Wednesday, February 5, 2014

Sujameco Shipwreck

Sujameco Shipwreck
The big freighter was on her way to pick up cargo at Coos Bay when it ended up hard aground in the surf on the Coos Bay North Spit. It leaked oil and resisted all attempts to pull it back into deep water.
 Sound familiar?

It wasn't the New Carissa. It was the Sujameco, and unlike the New Carissa, what's left of the Sujameco remains on the beach today, nearly 71 years later.
 This time of year, winter waves strip the sand from Horsfall Beach to expose the rusting remains of the 324-foot cargo ship that ran ashore March 1, 1929.
It's just up the beach a few miles from where the New Carissa beached on the spit under eerily similar circumstances on Feb. 4, 1999.
By now the saga of the New Carissa remains etched in the minds of Northwesterners. It was big news.

"The Sujameco was front page news too," said Ann Koppy of the Coos County Historical Society Museum.

But now hardly anyone alive has heard of it, said Koppy, who believes there should at least be a sign at Horsfall Beach in the Oregon Dunes National Recreation Area to tell people about the wreck.
Bound from San Francisco to Coos Bay with a crew of 32 to load fir for the East Coast, she ran aground headfirst, under full power, in heavy fog about 9 am eight miles north of the bar. Wave action quickly turned her to broadside.
With the crew in no immediate danger, they remained aboard. Despite weeks of effort to move her from the beach and refloat her, all failed.
Inevitably, the current moved the ship southward and the Sujameco began to list and work her way closer to shore.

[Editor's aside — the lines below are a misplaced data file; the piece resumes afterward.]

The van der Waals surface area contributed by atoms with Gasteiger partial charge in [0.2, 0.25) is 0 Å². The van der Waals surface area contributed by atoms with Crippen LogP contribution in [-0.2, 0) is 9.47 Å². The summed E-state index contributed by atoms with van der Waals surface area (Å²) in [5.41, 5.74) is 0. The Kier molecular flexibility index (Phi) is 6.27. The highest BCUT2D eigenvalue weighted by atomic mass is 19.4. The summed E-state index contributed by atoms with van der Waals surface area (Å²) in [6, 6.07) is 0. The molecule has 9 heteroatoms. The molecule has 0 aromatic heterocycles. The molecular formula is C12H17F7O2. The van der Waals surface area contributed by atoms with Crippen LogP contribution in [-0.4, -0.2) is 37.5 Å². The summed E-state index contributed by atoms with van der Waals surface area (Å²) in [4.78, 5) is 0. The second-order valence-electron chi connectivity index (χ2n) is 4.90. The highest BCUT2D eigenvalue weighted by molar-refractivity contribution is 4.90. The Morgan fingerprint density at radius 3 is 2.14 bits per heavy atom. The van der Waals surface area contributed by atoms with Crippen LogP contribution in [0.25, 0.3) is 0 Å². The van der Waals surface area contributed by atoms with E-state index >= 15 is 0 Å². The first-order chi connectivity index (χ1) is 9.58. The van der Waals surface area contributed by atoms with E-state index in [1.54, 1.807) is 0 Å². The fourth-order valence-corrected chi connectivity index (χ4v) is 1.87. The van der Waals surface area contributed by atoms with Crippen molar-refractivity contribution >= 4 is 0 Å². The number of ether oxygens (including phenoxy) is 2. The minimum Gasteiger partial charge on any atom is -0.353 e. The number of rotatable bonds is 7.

Ultimatly, the wreck was sold for $150,000 to the Pacific Salvage Company which removed engine, boilers, and all else of value...and left the hull to time and tide, which years later was cut up for scrap metal during World War II to aid the war efforts.
Not much remains of the Sujameco, just pieces of the metal hull, a few cross members, and the rudder canted slightly seaward. Hundreds of rivets still hold the remaining pieces together.
 Waves rush back and forth over the bones of the exposed wreck.  Some fuel may remain buried beneath the wet sand. It is said a rainbow sheen can be seen around an exposed pipe. 
High seas and low tides each winter help to expose portions of the shipwreck; but conditions this winter have exposed the shipwreck from bow to stern- allowing visitors, including myself, to catch the best views in years.
The Sujameco is just one of many ship wreck that still litter the shores off Coos Bay.  At a low tide, I was able to walk amungst the wreck and capture some "history".
Even a wreck of rusted metal can be artistic.

Parts or all of the remains of the Sujameco can be seen every winter out on Horsfall Beach just north of Coos Bay, Oregon.

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